A comparison of TiO₂ and ZnO photocatalysts for dye degradation and H₂ production

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dc.contributor.advisor Waterhouse, G en
dc.contributor.author Chahal, Harpreet en
dc.date.accessioned 2015-08-05T21:21:32Z en
dc.date.issued 2015 en
dc.identifier.citation 2015 en
dc.identifier.uri http://hdl.handle.net/2292/26600 en
dc.description Full text is available to authenticated members of The University of Auckland only. en
dc.description.abstract The human population on Earth is currently increasing at a rate of 228,000 per day, creating huge challenges regarding: (1) clean and sustainable energy production, (2) pollution prevention and abatement and (3) water treatment. This research project directly targets these issues, through the development of TiO₂ and ZnO photocatalysts for H₂ production from alcohol-water mixtures and aqueous dye degradation. Titanium dioxide (TiO₂) and zinc oxide (ZnO) are two of the most widely studied semiconductor photocatalysts, yet few comparative studies of the photocatalytic activity of TiO₂ and ZnO nanoparticles have been reported, motivating the current investigation. Two different TiO₂ photocatalysts were investigated in this work; the commercially available Degussa P25 TiO₂ (a 6:1 Anatase:Rutile mixture, 48 m2g-1) and batches of monodisperse, submicron sized TiO₂ colloids synthesized by the hydrolysis of titanium(IV) tetraisopropoxide (TTIP) in the presence of a structure directing agent (typically dodecylamine, DDA). The synthesis of the latter involved the addition of TTIP to vigorously stirred solutions of the structure directing agent (typically dodecylamine, DDA) in a methanol:acetonitrile:H₂ O solvent mixture. The H₂ O:TTIP ratio was varied from 3.0-12.0, which yielded batches of monodisperse TiO₂ colloids with diameters 940-490 nm, respectively. The use of other structure directing agents (other alkyl amines with shorter or longer alkyl chain lengths than DDA) yielded polydisperse TiO₂ colloids. The monodisperse colloids prepared using DDA were collected by centrifugation, washed, then redispersed in ethanol. Gravitational sedimentation resulted in the formation of amorphous TiO₂ colloidal crystals, comprising TiO₂ colloids arranged on a face-centred cubic (fcc) lattice. The amorphous TiO₂ colloids contained about 30-40 wt.% DDA. Calcination of the amorphous TiO₂ colloids at 500 oC yielded low surface area anatase TiO₂ colloids (10 m²g⁻¹), whilst hydrothermal treatment at 160 oC in ethanol-water mixtures gave high surface area mesoporous TiO₂ colloids (~100 m²g⁻¹). Calcination of the TiO₂ colloids at 750 oC gave rutile TiO₂ colloids. The anatase and rutile colloidal crystals behaved as photonic crystals, possessing pseudo photonic bandgaps (PBGs) along the [111] direction at near-IR (NIR) wavelengths. The PBG position was dependent on the diameter of the TiO₂ colloids, the TiO₂ solid volume fraction and the TiO₂ phase, consistent with a modified Bragg's law expression. ZnO nanoparticles with a wide range of morphologies were synthesized using reported literature methods, which used a number of different zinc precursors (zinc nitrate, zinc sulphate, and zinc acetate), bases (NaOH and NH3) and Zn2+:base concentration ratios. Depending on synthesis conditions, these methods yielded ZnO sheets, ZnO hexagonal platelets, ZnO polyehdra or ZnO rods and rod aggregates. For each Zn salt, the product morphology was dependent on the pH and the Zn²⁺:base concentration. The photocatalytic activity of the various TiO₂ and ZnO products for aqueous methylene blue (MB) photo-oxidation were evaluated in aqueous buffered solutions at pH 6 and pH 10, respectively, under a UV flux comparable to that present in sunlight. P25 TiO₂ showed the highest photocatalytic activity for MB photo-oxidation, followed by the anatase TiO₂ colloids in aqueous buffered solutions at pH 6. Whereas, ZnO showed the highest activity in aqueous buffered solutions at pH 10. Amongst the ZnO nanoparticles, the ZnO nanosheets and hexagonal platelets showed the highest activity, which suggest that the crystal habit, in particular the fraction of exposed (0001) crystal faces, of the ZnO nanoparticles strongly influences the photocatalytic activity. The TiO₂ and ZnO photocatalysts were subsequently decorated with Au or Pd nanoparticles, and the photocatalytic activity of the resulting M/TiO₂ and M/ZnO photocatalysts (M = Au, Pd, with metal loadings 0.5 wt.% or 1 wt.%) evaluated for H₂ production from alcohol-water mixtures under UV irradiation. An alcohol:water volume ratio of 10:90 was used in all experiments, and the alcohols (sacrificial hole scavengers) tested were methanol, ethanol, ethylene glycol, 1,2- propanediol, and glycerol. In the absence of alcohol, low H₂ production rates were realised for all photocatalysts, indicating that both M/TiO₂ and M/ZnO photocatalysts are not particularly active for water-splitting under UV. For the M/TiO₂ photocatalysts, H₂ production rates increased dramatically in the presence of the alcohols, with the Pd/P25 TiO₂ photocatalysts affording the highest activities. The highest H₂ production rates were achieved for the Pd/P25 TiO₂ photocatalysts in glycerol-water mixtures (0.5 wt.% Pd/P25 TiO₂ = 39.4 mmol g⁻¹ h⁻¹ , 1.0 wt.% Pd/P25 TiO₂ = 41.4 mmol g⁻¹ h⁻¹). H₂ production rates for the M/TiO₂ photocatalysts decreased in the order glycerol > ethylene glycol ~ 1,2-propanediol > methanol ~ ethanol. Results suggest number of OH groups and α-hydrogens on the alcohol, and in turn alcohol polarity and polarizability, strongly influence photocatalytic H₂ production rates on M/TiO₂ surfaces. By comparison, M/ZnO photocatalysts displayed poor activity for H₂ production, which may be due to the photocatalytic instability of ZnO under the applied testing conditions. Results in this thesis guide the development of improved photocatalysts for dye degradation and photocatalytic H₂ production. Data demonstrates that P25 TiO₂, owing to its unique phase composition and synergistic charge transfer across rutile-anatase heterojunctions, exhibits superior photocatalytic activity to both TiO₂ colloids and various morphological forms of ZnO in these reactions. Further research is required to explore the intermediates produced during these reactions to provide a better mechanistic understanding or reaction processes. en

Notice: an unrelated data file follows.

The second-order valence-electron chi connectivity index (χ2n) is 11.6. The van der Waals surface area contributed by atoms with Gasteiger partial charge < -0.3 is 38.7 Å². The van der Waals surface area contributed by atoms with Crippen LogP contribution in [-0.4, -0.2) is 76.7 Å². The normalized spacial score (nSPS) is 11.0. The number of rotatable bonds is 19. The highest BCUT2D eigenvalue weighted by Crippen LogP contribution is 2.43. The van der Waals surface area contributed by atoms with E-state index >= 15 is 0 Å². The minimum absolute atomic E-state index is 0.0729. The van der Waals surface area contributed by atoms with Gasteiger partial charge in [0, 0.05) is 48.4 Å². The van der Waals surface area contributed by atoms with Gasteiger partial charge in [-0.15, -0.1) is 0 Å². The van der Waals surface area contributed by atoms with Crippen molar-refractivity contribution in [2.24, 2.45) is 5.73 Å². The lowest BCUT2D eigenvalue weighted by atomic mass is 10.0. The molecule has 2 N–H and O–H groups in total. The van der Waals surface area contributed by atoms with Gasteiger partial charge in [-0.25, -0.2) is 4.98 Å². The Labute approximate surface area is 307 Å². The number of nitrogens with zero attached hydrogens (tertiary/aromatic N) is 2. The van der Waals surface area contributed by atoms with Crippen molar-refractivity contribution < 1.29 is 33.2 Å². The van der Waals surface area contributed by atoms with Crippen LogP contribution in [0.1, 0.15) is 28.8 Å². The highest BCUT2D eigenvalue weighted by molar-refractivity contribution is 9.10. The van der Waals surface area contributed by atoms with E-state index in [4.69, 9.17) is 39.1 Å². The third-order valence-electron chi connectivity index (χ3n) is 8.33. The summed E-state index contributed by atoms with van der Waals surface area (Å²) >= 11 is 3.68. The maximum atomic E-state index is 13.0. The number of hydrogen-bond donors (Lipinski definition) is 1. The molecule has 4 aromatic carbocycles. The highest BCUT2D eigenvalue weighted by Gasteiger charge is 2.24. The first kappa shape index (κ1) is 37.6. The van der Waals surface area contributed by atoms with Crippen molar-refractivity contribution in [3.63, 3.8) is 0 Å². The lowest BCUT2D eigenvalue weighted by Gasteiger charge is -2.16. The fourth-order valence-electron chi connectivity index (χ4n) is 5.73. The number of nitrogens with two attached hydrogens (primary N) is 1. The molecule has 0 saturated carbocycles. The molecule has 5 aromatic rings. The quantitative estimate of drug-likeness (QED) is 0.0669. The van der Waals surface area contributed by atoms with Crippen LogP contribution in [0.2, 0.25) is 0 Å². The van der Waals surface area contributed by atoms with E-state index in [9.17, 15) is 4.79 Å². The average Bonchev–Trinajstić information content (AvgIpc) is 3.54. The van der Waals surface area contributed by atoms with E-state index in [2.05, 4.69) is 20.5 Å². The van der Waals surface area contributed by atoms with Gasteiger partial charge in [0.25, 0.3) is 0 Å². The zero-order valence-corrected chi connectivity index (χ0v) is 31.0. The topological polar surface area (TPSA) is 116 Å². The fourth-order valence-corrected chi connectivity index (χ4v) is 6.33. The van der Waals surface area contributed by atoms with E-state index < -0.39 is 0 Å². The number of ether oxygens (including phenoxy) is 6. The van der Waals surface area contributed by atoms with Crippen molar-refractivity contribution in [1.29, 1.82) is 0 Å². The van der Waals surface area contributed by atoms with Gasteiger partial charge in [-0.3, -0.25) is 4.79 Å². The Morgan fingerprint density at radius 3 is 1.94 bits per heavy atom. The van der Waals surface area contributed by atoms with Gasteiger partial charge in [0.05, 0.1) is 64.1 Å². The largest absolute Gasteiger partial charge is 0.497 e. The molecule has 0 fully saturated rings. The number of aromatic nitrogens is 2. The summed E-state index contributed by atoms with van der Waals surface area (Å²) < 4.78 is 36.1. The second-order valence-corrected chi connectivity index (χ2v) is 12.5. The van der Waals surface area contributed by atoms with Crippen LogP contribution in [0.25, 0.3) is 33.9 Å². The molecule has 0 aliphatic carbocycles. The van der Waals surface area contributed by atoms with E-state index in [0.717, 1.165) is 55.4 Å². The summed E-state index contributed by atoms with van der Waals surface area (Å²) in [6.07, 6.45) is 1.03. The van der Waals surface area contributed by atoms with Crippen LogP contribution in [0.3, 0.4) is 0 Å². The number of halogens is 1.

dc.publisher ResearchSpace@Auckland en
dc.relation.ispartof Masters Thesis - University of Auckland en
dc.relation.isreferencedby UoA99264818810702091 en
dc.rights Items in ResearchSpace are protected by copyright, with all rights reserved, unless otherwise indicated. Previously published items are made available in accordance with the copyright policy of the publisher. en
dc.rights Restricted Item. Available to authenticated members of The University of Auckland. en
dc.rights.uri https://researchspace.auckland.ac.nz/docs/uoa-docs/rights.htm en
dc.rights.uri http://creativecommons.org/licenses/by-nc-sa/3.0/nz/ en
dc.title A comparison of TiO₂ and ZnO photocatalysts for dye degradation and H₂ production en
dc.type Thesis en
thesis.degree.discipline Chemistry en
thesis.degree.grantor The University of Auckland en
thesis.degree.level Masters en
dc.rights.holder Copyright: The Author en
pubs.elements-id 493067 en
pubs.record-created-at-source-date 2015-08-06 en